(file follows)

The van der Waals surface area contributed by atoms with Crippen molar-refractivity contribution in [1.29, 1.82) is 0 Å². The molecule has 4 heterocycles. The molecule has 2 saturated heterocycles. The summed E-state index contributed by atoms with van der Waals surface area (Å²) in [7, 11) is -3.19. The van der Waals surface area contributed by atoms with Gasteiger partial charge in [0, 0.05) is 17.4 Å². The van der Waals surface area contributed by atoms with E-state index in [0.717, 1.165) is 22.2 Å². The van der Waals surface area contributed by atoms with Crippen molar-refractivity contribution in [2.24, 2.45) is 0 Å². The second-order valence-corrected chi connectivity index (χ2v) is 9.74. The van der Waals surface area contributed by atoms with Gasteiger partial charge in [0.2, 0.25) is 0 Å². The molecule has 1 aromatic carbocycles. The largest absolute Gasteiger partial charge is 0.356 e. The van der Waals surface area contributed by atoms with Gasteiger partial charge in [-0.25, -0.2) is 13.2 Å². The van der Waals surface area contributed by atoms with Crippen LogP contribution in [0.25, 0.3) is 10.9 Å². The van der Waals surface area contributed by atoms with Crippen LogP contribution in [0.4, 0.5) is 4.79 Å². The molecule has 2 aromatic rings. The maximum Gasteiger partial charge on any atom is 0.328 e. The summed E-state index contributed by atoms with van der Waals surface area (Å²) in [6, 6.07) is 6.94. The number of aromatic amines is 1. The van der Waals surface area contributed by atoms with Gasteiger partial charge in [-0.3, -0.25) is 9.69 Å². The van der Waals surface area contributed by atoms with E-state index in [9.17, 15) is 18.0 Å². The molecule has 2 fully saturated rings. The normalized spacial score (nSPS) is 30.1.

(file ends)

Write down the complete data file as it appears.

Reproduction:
The van der Waals surface area contributed by atoms with Crippen molar-refractivity contribution in [1.29, 1.82) is 0 Å². The molecule has 4 heterocycles. The molecule has 2 saturated heterocycles. The summed E-state index contributed by atoms with van der Waals surface area (Å²) in [7, 11) is -3.19. The van der Waals surface area contributed by atoms with Gasteiger partial charge in [0, 0.05) is 17.4 Å². The van der Waals surface area contributed by atoms with E-state index in [0.717, 1.165) is 22.2 Å². The van der Waals surface area contributed by atoms with Crippen molar-refractivity contribution in [2.24, 2.45) is 0 Å². The second-order valence-corrected chi connectivity index (χ2v) is 9.74. The van der Waals surface area contributed by atoms with Gasteiger partial charge in [0.2, 0.25) is 0 Å². The molecule has 1 aromatic carbocycles. The largest absolute Gasteiger partial charge is 0.356 e. The van der Waals surface area contributed by atoms with Gasteiger partial charge in [-0.25, -0.2) is 13.2 Å². The van der Waals surface area contributed by atoms with Crippen LogP contribution in [0.25, 0.3) is 10.9 Å². The van der Waals surface area contributed by atoms with Crippen LogP contribution in [0.4, 0.5) is 4.79 Å². The molecule has 2 aromatic rings. The maximum Gasteiger partial charge on any atom is 0.328 e. The summed E-state index contributed by atoms with van der Waals surface area (Å²) in [6, 6.07) is 6.94. The number of aromatic amines is 1. The van der Waals surface area contributed by atoms with Gasteiger partial charge in [-0.3, -0.25) is 9.69 Å². The van der Waals surface area contributed by atoms with E-state index in [9.17, 15) is 18.0 Å². The molecule has 2 fully saturated rings. The normalized spacial score (nSPS) is 30.1.